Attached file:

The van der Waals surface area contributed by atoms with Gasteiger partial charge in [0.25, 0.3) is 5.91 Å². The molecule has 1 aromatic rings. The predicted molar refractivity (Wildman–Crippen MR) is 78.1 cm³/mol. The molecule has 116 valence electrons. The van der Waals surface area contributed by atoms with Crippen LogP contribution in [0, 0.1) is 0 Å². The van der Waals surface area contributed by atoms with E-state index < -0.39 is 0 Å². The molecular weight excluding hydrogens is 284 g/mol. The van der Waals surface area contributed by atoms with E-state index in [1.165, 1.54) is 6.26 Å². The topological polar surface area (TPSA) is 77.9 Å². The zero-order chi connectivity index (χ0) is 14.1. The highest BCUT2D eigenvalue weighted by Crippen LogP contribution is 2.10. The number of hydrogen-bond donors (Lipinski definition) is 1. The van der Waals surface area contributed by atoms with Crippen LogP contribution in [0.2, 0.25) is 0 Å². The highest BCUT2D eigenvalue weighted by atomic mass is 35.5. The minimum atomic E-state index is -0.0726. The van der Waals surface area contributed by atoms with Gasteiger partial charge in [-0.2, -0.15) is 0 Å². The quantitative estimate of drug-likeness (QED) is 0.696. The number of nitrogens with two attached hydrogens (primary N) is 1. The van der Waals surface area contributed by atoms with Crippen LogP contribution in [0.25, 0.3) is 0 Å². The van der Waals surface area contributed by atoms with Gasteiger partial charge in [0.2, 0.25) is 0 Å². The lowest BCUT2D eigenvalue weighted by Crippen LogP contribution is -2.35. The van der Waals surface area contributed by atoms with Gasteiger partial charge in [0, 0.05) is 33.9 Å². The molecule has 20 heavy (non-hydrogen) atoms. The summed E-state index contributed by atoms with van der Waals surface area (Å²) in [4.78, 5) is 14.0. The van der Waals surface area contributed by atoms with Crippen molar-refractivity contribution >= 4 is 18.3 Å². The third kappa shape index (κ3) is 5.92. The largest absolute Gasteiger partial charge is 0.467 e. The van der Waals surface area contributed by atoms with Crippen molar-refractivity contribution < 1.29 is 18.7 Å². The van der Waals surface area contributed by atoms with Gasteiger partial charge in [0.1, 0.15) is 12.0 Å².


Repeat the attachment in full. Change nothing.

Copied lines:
The van der Waals surface area contributed by atoms with Gasteiger partial charge in [0.25, 0.3) is 5.91 Å². The molecule has 1 aromatic rings. The predicted molar refractivity (Wildman–Crippen MR) is 78.1 cm³/mol. The molecule has 116 valence electrons. The van der Waals surface area contributed by atoms with Crippen LogP contribution in [0, 0.1) is 0 Å². The van der Waals surface area contributed by atoms with E-state index < -0.39 is 0 Å². The molecular weight excluding hydrogens is 284 g/mol. The van der Waals surface area contributed by atoms with E-state index in [1.165, 1.54) is 6.26 Å². The topological polar surface area (TPSA) is 77.9 Å². The zero-order chi connectivity index (χ0) is 14.1. The highest BCUT2D eigenvalue weighted by Crippen LogP contribution is 2.10. The number of hydrogen-bond donors (Lipinski definition) is 1. The van der Waals surface area contributed by atoms with Crippen LogP contribution in [0.2, 0.25) is 0 Å². The highest BCUT2D eigenvalue weighted by atomic mass is 35.5. The minimum atomic E-state index is -0.0726. The van der Waals surface area contributed by atoms with Gasteiger partial charge in [-0.2, -0.15) is 0 Å². The quantitative estimate of drug-likeness (QED) is 0.696. The number of nitrogens with two attached hydrogens (primary N) is 1. The van der Waals surface area contributed by atoms with Crippen LogP contribution in [0.25, 0.3) is 0 Å². The van der Waals surface area contributed by atoms with Gasteiger partial charge in [0.2, 0.25) is 0 Å². The lowest BCUT2D eigenvalue weighted by Crippen LogP contribution is -2.35. The van der Waals surface area contributed by atoms with Gasteiger partial charge in [0, 0.05) is 33.9 Å². The molecule has 20 heavy (non-hydrogen) atoms. The summed E-state index contributed by atoms with van der Waals surface area (Å²) in [4.78, 5) is 14.0. The van der Waals surface area contributed by atoms with Crippen molar-refractivity contribution >= 4 is 18.3 Å². The third kappa shape index (κ3) is 5.92. The largest absolute Gasteiger partial charge is 0.467 e. The van der Waals surface area contributed by atoms with Crippen molar-refractivity contribution < 1.29 is 18.7 Å². The van der Waals surface area contributed by atoms with Gasteiger partial charge in [0.1, 0.15) is 12.0 Å².